Your resume is the most basic and important element of the job application and recruitment process. It is the very first thing your recruiters will see to obtain information about you and the qualities you can bring to the job. If your resume is not structured properly, it will probably end up in the rejected pile. It is important to make a good impression through your resume so that you have a good chance of proceeding to the next step.
The first line at the top of your resume should be your contact information, which includes your name, phone number, physical address, and email address. You might want to add a link to your personal website or your LinkedIn profile to give the recruiters a little bit more information about you. It is okay to change the color or the font to make this component of the resume stand out a little.
Below the contact information is a professional statement that can show your general qualifications for the job in simple sentences. It is important to write this executive summary as interesting and captivating as possible to make the recruiters want to continue reading your resume.
Generally, this part is written in complete sentences minus the first-person pronouns (“Detail-oriented Civil Engineer and PE with 5 years of experience”) or clear phrases (“5 years of experience in civil engineering and PE”). Stylistic choice doesn’t really matter, but what matters is consistency.
Generally, the education section goes just below the summary. Each educational institution you attended or graduated from should be listed in order, and after naming each institution, the degree attained, the course of study, and the completion date should be stated. However, oftentimes, experienced, mid-career professionals opt to move this to a later section of the resume.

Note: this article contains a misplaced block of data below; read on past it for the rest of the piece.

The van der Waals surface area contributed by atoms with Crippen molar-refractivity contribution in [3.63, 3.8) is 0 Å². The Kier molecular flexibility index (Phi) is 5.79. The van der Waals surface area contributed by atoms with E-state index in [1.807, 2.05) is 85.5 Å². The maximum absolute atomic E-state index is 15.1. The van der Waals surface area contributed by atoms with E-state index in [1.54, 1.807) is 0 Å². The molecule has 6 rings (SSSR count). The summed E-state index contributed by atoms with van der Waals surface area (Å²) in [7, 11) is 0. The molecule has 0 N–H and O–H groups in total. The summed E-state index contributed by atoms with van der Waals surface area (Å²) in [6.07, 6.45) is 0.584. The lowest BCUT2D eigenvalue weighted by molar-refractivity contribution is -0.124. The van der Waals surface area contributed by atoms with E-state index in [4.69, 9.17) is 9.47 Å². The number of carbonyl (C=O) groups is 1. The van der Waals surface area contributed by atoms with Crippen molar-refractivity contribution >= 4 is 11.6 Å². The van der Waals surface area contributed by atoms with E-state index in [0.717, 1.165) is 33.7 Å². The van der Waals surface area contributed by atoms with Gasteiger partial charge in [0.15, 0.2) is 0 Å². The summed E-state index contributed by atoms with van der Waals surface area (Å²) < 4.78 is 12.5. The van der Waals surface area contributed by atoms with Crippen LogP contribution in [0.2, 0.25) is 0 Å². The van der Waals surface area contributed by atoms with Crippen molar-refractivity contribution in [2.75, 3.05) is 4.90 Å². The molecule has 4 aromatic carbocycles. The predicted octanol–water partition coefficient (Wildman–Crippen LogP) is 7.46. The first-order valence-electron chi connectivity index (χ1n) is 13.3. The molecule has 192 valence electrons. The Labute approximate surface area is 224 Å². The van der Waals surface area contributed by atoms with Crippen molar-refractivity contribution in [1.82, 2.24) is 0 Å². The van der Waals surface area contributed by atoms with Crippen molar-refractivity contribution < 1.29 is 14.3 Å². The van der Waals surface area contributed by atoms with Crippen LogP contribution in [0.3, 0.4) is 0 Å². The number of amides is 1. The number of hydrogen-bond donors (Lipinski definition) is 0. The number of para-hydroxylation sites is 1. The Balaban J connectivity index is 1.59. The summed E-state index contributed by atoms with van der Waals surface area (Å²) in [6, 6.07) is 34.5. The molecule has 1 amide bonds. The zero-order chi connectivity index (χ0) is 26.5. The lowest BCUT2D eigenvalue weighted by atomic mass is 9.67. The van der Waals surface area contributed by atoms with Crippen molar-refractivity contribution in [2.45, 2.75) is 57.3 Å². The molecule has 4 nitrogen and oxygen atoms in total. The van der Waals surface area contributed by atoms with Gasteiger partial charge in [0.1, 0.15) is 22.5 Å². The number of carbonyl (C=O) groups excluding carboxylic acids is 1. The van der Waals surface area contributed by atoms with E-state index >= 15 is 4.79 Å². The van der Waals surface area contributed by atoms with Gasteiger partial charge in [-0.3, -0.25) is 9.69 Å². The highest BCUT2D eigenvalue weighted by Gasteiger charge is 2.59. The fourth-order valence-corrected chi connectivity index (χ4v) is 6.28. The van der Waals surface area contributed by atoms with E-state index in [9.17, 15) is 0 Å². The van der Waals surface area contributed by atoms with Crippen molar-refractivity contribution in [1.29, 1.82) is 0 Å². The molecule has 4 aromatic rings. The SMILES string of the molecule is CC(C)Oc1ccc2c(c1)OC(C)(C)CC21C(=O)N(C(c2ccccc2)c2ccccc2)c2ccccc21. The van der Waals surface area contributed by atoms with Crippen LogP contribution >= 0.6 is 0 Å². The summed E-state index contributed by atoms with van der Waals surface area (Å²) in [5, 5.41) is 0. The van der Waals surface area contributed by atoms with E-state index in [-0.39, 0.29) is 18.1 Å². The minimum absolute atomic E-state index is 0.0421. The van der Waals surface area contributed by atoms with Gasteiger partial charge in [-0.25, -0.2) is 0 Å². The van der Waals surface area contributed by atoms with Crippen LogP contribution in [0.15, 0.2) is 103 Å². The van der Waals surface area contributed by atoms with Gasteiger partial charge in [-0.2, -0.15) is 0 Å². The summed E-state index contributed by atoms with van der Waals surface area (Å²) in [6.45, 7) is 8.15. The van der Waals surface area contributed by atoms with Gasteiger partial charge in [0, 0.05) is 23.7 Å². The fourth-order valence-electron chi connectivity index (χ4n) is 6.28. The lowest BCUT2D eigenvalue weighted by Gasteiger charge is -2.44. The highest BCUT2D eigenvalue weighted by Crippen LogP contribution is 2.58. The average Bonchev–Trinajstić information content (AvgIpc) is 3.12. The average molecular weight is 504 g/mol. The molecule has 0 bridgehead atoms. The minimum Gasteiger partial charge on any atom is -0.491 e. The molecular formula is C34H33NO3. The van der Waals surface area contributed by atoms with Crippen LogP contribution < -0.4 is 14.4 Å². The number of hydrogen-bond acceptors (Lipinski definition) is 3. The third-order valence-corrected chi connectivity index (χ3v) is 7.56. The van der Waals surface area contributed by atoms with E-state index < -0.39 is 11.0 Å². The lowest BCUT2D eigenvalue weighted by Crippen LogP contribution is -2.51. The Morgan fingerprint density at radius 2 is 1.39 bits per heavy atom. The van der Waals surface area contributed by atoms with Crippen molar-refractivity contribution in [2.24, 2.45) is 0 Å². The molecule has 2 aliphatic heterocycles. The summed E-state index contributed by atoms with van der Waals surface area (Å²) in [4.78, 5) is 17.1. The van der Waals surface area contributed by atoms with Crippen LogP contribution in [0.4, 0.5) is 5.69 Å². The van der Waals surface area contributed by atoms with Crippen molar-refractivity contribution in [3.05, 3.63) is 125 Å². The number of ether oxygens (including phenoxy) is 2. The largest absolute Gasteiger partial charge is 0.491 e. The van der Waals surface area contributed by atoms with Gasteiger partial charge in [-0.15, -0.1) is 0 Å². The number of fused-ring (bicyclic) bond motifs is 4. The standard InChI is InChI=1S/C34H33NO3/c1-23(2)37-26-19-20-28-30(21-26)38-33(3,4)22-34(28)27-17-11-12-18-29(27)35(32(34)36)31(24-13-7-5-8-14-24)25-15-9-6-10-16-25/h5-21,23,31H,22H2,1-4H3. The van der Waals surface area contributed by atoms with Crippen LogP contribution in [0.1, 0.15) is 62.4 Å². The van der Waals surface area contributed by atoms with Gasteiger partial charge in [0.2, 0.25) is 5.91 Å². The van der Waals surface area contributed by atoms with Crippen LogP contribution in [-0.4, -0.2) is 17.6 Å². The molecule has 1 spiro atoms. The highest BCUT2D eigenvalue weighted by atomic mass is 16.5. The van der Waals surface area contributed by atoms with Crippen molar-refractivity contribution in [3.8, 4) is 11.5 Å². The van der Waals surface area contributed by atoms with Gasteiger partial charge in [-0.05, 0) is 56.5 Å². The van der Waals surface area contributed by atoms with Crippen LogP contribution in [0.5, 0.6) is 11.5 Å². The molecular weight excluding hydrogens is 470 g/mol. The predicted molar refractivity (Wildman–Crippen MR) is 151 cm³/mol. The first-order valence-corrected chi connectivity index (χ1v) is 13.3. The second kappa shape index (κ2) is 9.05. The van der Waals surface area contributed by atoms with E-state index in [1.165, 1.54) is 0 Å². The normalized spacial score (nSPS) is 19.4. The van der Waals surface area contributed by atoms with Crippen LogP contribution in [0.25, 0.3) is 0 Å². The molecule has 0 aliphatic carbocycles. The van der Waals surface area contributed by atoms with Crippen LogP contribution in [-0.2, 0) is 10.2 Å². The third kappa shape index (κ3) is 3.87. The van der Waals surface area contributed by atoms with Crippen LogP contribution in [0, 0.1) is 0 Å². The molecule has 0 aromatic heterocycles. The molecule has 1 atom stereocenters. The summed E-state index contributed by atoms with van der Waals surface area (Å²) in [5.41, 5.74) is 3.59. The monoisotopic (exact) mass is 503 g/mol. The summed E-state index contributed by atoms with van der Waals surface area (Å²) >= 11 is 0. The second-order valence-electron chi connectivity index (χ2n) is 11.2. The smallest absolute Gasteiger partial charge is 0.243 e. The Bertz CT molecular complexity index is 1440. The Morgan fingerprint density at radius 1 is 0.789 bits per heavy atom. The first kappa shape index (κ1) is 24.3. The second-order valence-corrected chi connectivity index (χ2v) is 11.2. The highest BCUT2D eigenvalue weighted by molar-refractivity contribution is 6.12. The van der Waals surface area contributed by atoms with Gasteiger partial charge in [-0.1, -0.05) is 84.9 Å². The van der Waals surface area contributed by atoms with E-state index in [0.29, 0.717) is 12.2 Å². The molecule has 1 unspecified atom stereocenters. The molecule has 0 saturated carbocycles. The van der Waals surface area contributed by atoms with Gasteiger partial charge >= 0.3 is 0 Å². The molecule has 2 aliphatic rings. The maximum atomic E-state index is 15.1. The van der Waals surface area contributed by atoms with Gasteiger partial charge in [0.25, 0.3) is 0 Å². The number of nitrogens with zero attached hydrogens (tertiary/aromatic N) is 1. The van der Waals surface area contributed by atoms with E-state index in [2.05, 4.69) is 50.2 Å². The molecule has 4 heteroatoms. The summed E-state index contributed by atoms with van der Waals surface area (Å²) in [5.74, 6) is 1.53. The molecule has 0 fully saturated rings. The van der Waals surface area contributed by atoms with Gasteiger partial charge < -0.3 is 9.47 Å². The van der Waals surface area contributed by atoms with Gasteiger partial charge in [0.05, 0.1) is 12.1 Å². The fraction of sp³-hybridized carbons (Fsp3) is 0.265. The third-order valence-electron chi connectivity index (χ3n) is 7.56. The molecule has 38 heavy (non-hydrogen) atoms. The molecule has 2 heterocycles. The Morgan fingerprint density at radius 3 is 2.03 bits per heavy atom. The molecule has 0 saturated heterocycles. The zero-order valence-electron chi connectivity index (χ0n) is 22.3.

Work Experience Section
This is the section the recruiters will eye the most. Work experience section where you list all your previous positions in the workplace is the most crucial part of your resume. You can list these by chronology or by relevance, but as with other sections in the resume, what matters is consistency.
More specifically, this section should include company names, locations, employment dates, roles and titles you held and most importantly, bullet points containing action verbs and data points that detail the relevant accomplishments of each position.
Check out our article, Verbs for Resumes to get an insight into which verbs are most appropriate for this section.
Work Skills Section
Your resume should finish off with the work skills section where you list and describe any special skills you have. Such skills may include your proficiency in multiple languages or any software tools, or coding programs. Be sure to add the skills that are specifically relevant to the job you are applying to. Let’s say that you are applying to a sales job where you have to deal with various customers, some skills you can use are ‘Interpersonal skills’, ‘Active listening’, ‘Negotiation’, and ‘Communication’.
Support Your Resume with a Strong Cover Letter
Along with your resume that includes the above elements, you might need to write a cover letter as well. A cover letter is a one-page document written to introduce yourself and your professional background. It is your chance to appeal to the recruiters. Unlike resumes, cover letters are written using full sentences. So it may seem more difficult to write cover letters. However, the good news is that cover letters don’t really require creativity or good writing skills. You just need to follow a specific format.
- 1st paragraph – Your top achievements
- 2nd paragraph – Why you want to work at the company
- 3rd paragraph – How your work experience, skills meet the job requirements
- Formal closing
Use a Professional Resume Editing Service
Especially if it is your first time writing a resume or a cover letter, you might want to get help by using a professional editor. Check out Wordvice’s resume editing service.